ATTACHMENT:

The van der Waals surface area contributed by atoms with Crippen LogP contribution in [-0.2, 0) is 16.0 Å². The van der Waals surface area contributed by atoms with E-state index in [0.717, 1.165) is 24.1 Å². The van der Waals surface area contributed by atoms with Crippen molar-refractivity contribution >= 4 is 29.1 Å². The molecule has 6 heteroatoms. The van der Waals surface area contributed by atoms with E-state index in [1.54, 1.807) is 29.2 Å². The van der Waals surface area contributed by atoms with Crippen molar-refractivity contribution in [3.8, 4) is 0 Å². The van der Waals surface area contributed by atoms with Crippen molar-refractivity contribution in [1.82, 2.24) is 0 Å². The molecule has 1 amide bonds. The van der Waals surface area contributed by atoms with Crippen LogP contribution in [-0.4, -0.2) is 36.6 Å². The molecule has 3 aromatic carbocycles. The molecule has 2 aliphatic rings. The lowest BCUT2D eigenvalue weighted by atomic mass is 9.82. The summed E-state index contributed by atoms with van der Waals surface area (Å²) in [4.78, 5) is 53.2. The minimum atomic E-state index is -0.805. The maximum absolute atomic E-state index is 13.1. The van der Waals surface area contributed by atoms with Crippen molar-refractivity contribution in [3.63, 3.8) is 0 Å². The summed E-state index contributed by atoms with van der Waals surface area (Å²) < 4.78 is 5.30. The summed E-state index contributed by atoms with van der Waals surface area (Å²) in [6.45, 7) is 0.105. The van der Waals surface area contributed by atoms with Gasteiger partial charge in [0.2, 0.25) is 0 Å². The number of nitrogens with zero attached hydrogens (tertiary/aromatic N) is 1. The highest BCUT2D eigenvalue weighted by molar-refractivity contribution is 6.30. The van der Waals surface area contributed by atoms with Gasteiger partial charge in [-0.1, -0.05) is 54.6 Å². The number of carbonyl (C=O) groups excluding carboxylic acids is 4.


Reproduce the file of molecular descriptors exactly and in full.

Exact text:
The van der Waals surface area contributed by atoms with Crippen LogP contribution in [-0.2, 0) is 16.0 Å². The van der Waals surface area contributed by atoms with E-state index in [0.717, 1.165) is 24.1 Å². The van der Waals surface area contributed by atoms with Crippen molar-refractivity contribution >= 4 is 29.1 Å². The molecule has 6 heteroatoms. The van der Waals surface area contributed by atoms with E-state index in [1.54, 1.807) is 29.2 Å². The van der Waals surface area contributed by atoms with Crippen molar-refractivity contribution in [3.8, 4) is 0 Å². The van der Waals surface area contributed by atoms with Crippen molar-refractivity contribution in [1.82, 2.24) is 0 Å². The molecule has 1 amide bonds. The van der Waals surface area contributed by atoms with Crippen LogP contribution in [-0.4, -0.2) is 36.6 Å². The molecule has 3 aromatic carbocycles. The molecule has 2 aliphatic rings. The lowest BCUT2D eigenvalue weighted by atomic mass is 9.82. The summed E-state index contributed by atoms with van der Waals surface area (Å²) in [4.78, 5) is 53.2. The minimum atomic E-state index is -0.805. The maximum absolute atomic E-state index is 13.1. The van der Waals surface area contributed by atoms with Crippen molar-refractivity contribution in [3.63, 3.8) is 0 Å². The summed E-state index contributed by atoms with van der Waals surface area (Å²) < 4.78 is 5.30. The summed E-state index contributed by atoms with van der Waals surface area (Å²) in [6.45, 7) is 0.105. The van der Waals surface area contributed by atoms with Gasteiger partial charge in [0.2, 0.25) is 0 Å². The number of nitrogens with zero attached hydrogens (tertiary/aromatic N) is 1. The highest BCUT2D eigenvalue weighted by molar-refractivity contribution is 6.30. The van der Waals surface area contributed by atoms with Gasteiger partial charge in [-0.1, -0.05) is 54.6 Å². The number of carbonyl (C=O) groups excluding carboxylic acids is 4.